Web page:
And there is a little truth to that.
It gets even truer the closer and closer you get to L.A. proper.
But even if you pop off Route 66 in San Bernardino (or even better in our opinions, in Rancho Cucamonga), you will still see more of Route 66 driving west out of Kingman than you will driving east. Like 200 miles more of it.
Driving Route 66 from Kingman to L.A. isn’t a route to an attraction, it IS the attraction.
And it will take you ALL day to do. This is not an exaggeration.
You want to stay on the old route the entire way? You better have 12 hours and plenty of cold water in the car. (Plus, some other supplies wouldn’t hurt.)
Kingman to Los Angeles on Route 66 is a LONG drive.
But a pretty interesting one.
That’s up for you to decide.
But, if you head west, instead of east, on Route 66 out of Kingman, here are some of the things you can see:
First up, straight out of Kingman, you’ll roll down what we’ve deemed the most scenic segment on all of Route 66 – Oatman Highway.
I say “roll,” but really you’ll be doing more braking and turning than merrily rolling along.
This road is a doozy, a playground for drivers who love hairpin turns and clinging to the edges of drop-offs by the treads of their tires.
Unsurprisingly, Oatman Highway is also one of the most dangerous segments on all of Route 66, if not THE most dangerous.
Up for a drive, but not sure you’re up for that kind of a drive? No problem.
It’s easy to skip Oatman Highway by jumping on I-40 W straight out of Kingman.
The only thing you’ll really miss, aside from the scenery and the road itself, is Oatman, a blip of an Old West town that looks just how it did when miners first built it.
Needles, Barstow & Victorville
After you cross the California state line, and before you reach the San Bernardino Mountains, you’ll go through three towns/small cities that have semi-preserved qualities to them.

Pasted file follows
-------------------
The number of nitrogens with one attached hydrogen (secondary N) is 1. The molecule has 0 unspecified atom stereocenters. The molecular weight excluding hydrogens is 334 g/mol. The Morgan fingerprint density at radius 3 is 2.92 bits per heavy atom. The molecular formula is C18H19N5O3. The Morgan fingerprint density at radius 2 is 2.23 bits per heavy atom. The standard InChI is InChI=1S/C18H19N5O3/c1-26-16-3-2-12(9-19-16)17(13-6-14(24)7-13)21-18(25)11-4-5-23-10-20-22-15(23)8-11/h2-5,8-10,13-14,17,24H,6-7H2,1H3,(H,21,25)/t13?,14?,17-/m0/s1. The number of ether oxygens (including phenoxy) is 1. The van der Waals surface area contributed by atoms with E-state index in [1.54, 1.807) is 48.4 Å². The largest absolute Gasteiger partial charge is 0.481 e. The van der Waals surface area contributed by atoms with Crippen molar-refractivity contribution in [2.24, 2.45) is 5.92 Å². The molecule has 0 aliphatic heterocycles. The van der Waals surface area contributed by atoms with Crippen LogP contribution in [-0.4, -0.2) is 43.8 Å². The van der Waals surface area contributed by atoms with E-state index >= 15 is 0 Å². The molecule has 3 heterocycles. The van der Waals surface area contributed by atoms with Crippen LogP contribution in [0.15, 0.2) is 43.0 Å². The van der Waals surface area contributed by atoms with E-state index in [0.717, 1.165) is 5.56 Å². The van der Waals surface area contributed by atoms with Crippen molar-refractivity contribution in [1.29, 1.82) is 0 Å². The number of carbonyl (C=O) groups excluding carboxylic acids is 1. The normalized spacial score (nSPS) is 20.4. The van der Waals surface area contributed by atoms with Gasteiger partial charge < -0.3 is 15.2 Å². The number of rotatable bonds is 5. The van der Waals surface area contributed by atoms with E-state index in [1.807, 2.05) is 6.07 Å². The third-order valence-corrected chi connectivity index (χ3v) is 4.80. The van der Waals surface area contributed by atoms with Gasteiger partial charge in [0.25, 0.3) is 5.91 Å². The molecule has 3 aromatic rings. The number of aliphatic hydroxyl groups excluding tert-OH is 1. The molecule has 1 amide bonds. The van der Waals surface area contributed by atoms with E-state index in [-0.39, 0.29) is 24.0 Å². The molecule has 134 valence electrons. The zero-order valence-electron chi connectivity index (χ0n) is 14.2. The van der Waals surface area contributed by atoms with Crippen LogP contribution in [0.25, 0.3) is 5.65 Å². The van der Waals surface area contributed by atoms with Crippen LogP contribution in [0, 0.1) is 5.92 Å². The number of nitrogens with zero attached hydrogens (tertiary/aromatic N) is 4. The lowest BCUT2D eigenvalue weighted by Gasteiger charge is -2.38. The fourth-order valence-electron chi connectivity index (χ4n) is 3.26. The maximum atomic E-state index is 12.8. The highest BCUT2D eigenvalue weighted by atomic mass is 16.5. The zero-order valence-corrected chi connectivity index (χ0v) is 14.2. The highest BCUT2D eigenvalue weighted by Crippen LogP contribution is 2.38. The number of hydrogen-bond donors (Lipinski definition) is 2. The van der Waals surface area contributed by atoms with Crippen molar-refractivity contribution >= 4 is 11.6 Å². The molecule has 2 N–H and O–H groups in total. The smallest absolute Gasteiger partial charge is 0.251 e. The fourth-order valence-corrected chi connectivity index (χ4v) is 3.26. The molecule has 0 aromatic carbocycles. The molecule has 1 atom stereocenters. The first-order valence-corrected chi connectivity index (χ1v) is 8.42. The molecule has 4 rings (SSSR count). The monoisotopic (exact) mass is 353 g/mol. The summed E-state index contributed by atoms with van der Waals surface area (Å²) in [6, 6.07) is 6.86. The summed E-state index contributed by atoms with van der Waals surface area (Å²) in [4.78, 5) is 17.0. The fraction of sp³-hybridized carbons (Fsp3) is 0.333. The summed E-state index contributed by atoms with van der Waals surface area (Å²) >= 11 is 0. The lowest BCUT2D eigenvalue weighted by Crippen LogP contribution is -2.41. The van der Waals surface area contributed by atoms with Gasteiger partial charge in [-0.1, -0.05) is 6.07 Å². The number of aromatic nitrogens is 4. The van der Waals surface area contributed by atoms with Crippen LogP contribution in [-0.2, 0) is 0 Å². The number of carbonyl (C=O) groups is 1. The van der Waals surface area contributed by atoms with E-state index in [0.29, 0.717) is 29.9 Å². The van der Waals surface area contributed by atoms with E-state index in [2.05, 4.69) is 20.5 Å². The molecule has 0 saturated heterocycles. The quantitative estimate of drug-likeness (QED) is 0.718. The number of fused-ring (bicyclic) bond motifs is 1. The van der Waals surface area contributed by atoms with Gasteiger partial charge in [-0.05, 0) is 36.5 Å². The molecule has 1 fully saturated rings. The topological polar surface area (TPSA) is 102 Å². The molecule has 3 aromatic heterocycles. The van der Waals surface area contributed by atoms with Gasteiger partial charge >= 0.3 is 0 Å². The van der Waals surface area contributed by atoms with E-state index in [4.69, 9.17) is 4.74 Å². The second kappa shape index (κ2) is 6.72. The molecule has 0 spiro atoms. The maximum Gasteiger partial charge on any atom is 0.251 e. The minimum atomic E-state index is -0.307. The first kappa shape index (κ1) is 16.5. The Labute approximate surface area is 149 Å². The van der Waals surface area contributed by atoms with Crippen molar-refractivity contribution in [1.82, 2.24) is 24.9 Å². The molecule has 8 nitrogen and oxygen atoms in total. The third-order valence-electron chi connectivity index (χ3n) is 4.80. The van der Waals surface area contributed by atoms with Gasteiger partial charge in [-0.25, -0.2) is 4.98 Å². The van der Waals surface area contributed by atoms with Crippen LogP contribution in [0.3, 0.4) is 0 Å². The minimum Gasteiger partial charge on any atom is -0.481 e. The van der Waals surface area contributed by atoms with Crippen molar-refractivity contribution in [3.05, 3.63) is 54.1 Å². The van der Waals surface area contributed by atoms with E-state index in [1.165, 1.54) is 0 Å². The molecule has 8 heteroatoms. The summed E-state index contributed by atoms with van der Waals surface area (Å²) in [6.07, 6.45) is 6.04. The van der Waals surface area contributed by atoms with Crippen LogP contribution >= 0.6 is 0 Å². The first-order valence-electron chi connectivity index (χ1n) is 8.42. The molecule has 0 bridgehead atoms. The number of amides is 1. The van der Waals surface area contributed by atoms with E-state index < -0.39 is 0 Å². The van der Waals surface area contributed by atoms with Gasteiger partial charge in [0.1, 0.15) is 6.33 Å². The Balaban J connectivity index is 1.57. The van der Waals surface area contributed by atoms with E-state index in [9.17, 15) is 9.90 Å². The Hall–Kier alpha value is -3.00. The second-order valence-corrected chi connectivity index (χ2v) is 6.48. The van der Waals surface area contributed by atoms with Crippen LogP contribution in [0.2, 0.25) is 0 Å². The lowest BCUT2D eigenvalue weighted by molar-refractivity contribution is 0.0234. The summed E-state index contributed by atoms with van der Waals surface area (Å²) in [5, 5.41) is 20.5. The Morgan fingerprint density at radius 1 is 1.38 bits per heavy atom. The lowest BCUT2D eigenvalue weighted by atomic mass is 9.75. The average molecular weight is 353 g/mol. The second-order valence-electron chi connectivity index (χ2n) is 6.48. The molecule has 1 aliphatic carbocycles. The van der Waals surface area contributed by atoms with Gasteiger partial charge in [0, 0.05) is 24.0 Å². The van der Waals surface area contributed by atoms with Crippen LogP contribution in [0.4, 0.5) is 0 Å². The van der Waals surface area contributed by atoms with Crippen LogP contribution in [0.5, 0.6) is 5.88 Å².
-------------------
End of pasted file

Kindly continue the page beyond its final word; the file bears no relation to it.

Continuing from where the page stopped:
None of them are what they were, but compared to the cities in the L.A. Metro area just beyond the mountains they definitely have more distinctive remnants of their Route 66-era pasts.
Sure, modern amenities have taken over these towns just like all others, but you don’t have to squint too hard to see these city-towns as they used to be.
Their histories lie just a little closer to the surface.
Road To Goffs
Route 66 so famously connected so many cities and towns, it’s easy to forget a lot of the road didn’t go through much of anything.
Looking for a peaceful back roads reminder? The road to Goffs should satisfy.
When we made this drive, it was late afternoon and there was no one on the road but us.
Like many segments of Route 66, Goffs Road runs right along the train line, and we watched train after train roll past as we made our way from one interstate exit to another the long way.
Of all the segments of Route 66 we’ve driven thus far, this one may have felt the most out-of-time.
There’s really nothing on it to make it feel that way. There’s really nothing on it at all.
But something about those constant trains’ lonesome whistles just harken to the past.
The Los Angeles Metro Corridor
As soon as you pass through Victorville and Cajon Junction, you’re in Los Angeles Metro.
The L.A. Metro portion of Route 66 passes through multiple small cities, including San Bernardino and Rancho Cucamonga, Glendora and Pasadena.
It’s here that Route 66 starts to get a little lost to history.
Sure, there are signs of the old route in roadside motels and historic restaurants, and there’s still plenty of nostalgia for what the road used to be. But that history drifts away the closer you get to Downtown L.A.
Still, you can follow the old Route all the way from San Bernardino to its terminus at Santa Monica Pier, the original route drivers would have followed to and through L.A. back in the day.
While it’s not exactly a journey to the past, if you’ve got the time and the patience to spare, it’s a pretty cool thing to do.
More On Route 66
Ready to kick off your Route 66 adventure?
Check out our other Route 66 articles to get started.